Coming home from holiday there was the inevitable pile of envelopes with the telltale window. Bills, like Christmas, arrive with alarming regularity. My new year’s financial slap in the face is always the annual house and contents insurance renewal.
Reluctantly I opened the bill and the four digit quote confused me. While I couldn’t recall the exact cost of the previous years insurance it was certainly under $1,000. My 2009 quote came in at a whopping 115% increase. With no claims, ever, on the property I was a little mystified but a note on the bottom of the page was even more confounding “Our research indicates that your area can be prone to flooding in some parts”.
Many phone calls later it appears our policy now has flood cover as standard. You can not have home and contents insurance with this company without it and it seems our little inner city home is now included in a flood plan zone according to GIO. The supervisor I spoke to couldn’t believe it either. She lives around the corner and like me can recall no flooding in the neighbourhood. Of course, inner Melbourne is barely above sea level so perhaps this is a pre-emptive strike in anticipation of global warming, maybe that explains it?
After an hour on the computer searching flood zones to no avail I called my local council. The person in the building section was very helpful, got my property details up on their 100 year flood plan and assured me we were not on it. Widening the search to my postcode, it did appear some properties in a parallel street were at risk but only the front of their houses, not the rear or anywhere near my own.
So it appears if there is some dodgy storm water drains anywhere in your postcode, regardless of the status of your own property an insurer can jack up the cost of your policy by over 100%,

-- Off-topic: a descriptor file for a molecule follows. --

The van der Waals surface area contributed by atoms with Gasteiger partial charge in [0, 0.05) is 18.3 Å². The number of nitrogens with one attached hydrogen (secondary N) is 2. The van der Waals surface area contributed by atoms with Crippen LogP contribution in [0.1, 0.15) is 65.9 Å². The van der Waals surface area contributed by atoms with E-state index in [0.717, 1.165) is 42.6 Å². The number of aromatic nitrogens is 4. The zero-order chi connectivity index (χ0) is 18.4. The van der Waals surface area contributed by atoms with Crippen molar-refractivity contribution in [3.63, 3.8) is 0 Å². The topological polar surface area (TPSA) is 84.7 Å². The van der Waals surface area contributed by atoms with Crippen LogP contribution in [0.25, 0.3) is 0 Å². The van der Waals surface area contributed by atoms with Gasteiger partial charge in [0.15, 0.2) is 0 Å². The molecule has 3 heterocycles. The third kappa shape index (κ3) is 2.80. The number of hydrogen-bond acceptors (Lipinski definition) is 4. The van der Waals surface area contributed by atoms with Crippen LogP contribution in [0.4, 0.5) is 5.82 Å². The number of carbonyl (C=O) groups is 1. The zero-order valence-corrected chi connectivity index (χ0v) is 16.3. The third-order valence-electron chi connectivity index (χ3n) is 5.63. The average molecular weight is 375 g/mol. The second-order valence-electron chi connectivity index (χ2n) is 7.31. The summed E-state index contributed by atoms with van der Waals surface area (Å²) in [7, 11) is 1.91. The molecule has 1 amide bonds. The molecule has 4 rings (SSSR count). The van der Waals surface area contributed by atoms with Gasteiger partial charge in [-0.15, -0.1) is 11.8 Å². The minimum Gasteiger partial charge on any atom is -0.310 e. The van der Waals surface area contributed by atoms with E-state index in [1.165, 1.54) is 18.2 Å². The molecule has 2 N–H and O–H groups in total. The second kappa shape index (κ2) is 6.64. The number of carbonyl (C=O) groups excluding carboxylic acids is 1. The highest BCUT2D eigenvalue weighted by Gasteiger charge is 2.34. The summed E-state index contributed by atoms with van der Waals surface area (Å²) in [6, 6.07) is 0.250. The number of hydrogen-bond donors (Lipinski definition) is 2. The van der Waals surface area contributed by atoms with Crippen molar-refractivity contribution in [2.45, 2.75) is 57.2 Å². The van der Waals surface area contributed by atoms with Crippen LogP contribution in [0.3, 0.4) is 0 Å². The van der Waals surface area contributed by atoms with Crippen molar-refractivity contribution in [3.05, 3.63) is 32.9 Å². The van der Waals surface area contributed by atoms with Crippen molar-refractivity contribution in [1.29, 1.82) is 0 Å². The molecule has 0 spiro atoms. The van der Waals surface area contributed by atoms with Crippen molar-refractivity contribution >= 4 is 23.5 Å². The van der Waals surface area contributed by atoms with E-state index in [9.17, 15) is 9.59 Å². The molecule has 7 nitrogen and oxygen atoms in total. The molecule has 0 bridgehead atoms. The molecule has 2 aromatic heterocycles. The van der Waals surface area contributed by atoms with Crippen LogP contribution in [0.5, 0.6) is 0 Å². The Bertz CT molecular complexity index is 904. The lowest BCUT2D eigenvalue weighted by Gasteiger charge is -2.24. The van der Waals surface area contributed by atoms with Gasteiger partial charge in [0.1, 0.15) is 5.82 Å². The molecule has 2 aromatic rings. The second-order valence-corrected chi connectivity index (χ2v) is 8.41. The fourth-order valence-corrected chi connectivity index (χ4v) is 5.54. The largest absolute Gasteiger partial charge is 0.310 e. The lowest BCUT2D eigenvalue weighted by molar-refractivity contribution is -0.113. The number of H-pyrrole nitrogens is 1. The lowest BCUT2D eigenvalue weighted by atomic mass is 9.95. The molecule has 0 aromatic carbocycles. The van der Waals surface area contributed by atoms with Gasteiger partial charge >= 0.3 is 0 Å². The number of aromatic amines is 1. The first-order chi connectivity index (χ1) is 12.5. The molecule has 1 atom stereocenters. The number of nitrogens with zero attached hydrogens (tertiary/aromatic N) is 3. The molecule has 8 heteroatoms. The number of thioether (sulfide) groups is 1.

The council is mystified.
Melbourne water can’t explain it.
Nice work GIO*.
But sorry, we are not going to fall for it.
This is a dastardly stunt of the highest order one we are not going to take lying down.Inner Melbourne - full of bushlands and waterways
But it gets worse. After further investigation into the pricing of our policy, according to GIO, being “near” Edinburgh Gardens (so far away that even a real estate agent wouldn't dare mention it) puts us in a bush fire zone, which also increases our premium. I live in a double brick terrace house with the city at the end of my street but having trees in the neighbourhood and a park kind of nearby we now need a bushfire action plan, though strangely once more such a risk only exists in GIO’s plans not our actual council.
We are taking this further and want to know what the company is basing its information on. From a consumer point of view it appears to be a desperate money grab not substantiated with current data used by official sources.
Is this an "A Current Affair"
issue? Anyone else getting some ludicrous rises in their insurance quotes that need further investigation?* I would like to say the supervisor who looked into this, once we talked her through her initial insistence that nothing could be done, has in fact been very helpful and eventually requoted us. Then again, a minor miracle in itself considering centralised call centres, she is a local resident herself and has reasons to be concerned about her next premium in light of new found “risks”.
Labels: bush fire, flood, GIO insurance, home insurance, inner city melbourne, melbourne